Photo credit: FisheryNation
A Local Fish Fund is open for business to help young Alaskan fishermen buy quota shares of halibut and sablefish.
“The cost of entering Alaska’s fisheries is daunting for young people. There is a huge amount of risk and big upfront costs and we’re looking for ways to help people get that start. Where they share the risk with the fund and get fishing history and borrowing history and at the end of their loan with Local Fish Fund can qualify for more traditional loans.”
Linda Behnken is director of the Alaska Longline Fisheries Association in Sitka and a founder of the Alaska Sustainable Fisheries Trust.
Both are part of a mix of fisheries, conservation and finance expertise that created over 10 years the Local Fish Fund. Its loans use a flexible “revenue participation” approach where repayments are based on fish landings.
“Part of what has made it really challenging for young fishermen to buy into the fisheries is the uncertainty of the abundance of fish, the amount of quota each fishermen will have and the price of the fish and how that will affect their ability to make fixed payments that don’t fluctuate as abundance or fish prices drop.”
“What we were looking to do is find a way to share and reduce that risk for young fishermen so the payments are based on the exvessel returns, so what fishermen are paid at the dock. If stocks of fish falls, if the price falls, so too does the payment that fishermen make each year. Conversely, if they go up, it’s a bigger that goes to the fishermen and also a bigger share to help pay back the loan and build equity in that loan.”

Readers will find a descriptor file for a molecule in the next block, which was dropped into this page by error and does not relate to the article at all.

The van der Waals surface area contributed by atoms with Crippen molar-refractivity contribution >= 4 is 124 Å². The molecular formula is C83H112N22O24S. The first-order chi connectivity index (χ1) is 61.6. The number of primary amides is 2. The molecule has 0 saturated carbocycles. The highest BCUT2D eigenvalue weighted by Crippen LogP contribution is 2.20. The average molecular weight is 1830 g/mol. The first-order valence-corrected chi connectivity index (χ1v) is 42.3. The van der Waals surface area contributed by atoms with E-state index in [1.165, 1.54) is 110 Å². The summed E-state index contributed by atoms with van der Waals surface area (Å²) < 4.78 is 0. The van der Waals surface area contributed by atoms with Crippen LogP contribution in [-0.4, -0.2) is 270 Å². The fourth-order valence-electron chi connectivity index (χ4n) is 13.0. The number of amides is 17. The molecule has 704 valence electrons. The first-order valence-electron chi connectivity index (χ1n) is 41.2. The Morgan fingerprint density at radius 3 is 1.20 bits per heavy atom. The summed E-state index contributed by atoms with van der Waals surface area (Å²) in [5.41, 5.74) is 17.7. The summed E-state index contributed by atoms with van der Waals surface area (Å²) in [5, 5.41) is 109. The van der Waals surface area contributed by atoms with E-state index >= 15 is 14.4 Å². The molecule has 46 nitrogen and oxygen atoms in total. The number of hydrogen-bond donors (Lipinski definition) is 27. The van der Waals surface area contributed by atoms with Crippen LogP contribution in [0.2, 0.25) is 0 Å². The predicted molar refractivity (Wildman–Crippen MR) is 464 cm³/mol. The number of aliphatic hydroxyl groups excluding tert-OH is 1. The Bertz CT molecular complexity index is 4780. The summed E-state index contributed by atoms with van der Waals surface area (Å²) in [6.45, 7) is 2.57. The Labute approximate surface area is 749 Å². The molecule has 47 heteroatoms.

Fishermen also are given a one percent break in their loan interest rate if they participate in local projects, such as electronic monitoring or networking to keep whales away from fishing gear.
Dustin Solberg is with The Nature Conservancy in Cordova –
“There are opportunities for fishermen and the scientific community to team up to get a better understanding of our fisheries and the ocean environment. Some of the partners we’re working with are coming specifically from that impact investment sector that is trying to obtain conservation goals through innovative lending.”
Fund backers also include the Rasmuson Foundation, Catch Together, Craft 3, the Oak Foundation and the National Fish and Wildlife Foundation.